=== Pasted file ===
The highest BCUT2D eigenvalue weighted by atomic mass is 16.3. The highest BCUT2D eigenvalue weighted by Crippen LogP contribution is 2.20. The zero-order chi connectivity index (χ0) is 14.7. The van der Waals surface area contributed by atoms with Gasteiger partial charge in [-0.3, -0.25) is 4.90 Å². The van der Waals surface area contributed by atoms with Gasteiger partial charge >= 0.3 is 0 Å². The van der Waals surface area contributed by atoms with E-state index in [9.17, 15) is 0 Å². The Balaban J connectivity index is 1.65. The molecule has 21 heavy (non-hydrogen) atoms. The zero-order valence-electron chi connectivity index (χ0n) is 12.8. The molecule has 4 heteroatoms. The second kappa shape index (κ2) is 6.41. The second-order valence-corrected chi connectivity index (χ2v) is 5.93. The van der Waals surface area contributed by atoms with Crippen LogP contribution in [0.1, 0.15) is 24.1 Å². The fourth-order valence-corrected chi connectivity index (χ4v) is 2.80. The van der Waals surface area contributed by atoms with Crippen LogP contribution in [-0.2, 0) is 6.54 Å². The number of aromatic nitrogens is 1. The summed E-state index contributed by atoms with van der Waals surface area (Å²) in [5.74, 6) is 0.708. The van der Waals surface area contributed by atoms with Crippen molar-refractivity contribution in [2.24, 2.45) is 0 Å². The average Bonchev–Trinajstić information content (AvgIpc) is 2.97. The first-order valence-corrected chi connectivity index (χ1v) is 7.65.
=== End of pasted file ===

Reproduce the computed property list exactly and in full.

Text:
The highest BCUT2D eigenvalue weighted by atomic mass is 16.3. The highest BCUT2D eigenvalue weighted by Crippen LogP contribution is 2.20. The zero-order chi connectivity index (χ0) is 14.7. The van der Waals surface area contributed by atoms with Gasteiger partial charge in [-0.3, -0.25) is 4.90 Å². The van der Waals surface area contributed by atoms with Gasteiger partial charge >= 0.3 is 0 Å². The van der Waals surface area contributed by atoms with E-state index in [9.17, 15) is 0 Å². The Balaban J connectivity index is 1.65. The molecule has 21 heavy (non-hydrogen) atoms. The zero-order valence-electron chi connectivity index (χ0n) is 12.8. The molecule has 4 heteroatoms. The second kappa shape index (κ2) is 6.41. The second-order valence-corrected chi connectivity index (χ2v) is 5.93. The van der Waals surface area contributed by atoms with Crippen LogP contribution in [0.1, 0.15) is 24.1 Å². The fourth-order valence-corrected chi connectivity index (χ4v) is 2.80. The van der Waals surface area contributed by atoms with Crippen LogP contribution in [-0.2, 0) is 6.54 Å². The number of aromatic nitrogens is 1. The summed E-state index contributed by atoms with van der Waals surface area (Å²) in [5.74, 6) is 0.708. The van der Waals surface area contributed by atoms with Crippen molar-refractivity contribution in [2.24, 2.45) is 0 Å². The average Bonchev–Trinajstić information content (AvgIpc) is 2.97. The first-order valence-corrected chi connectivity index (χ1v) is 7.65.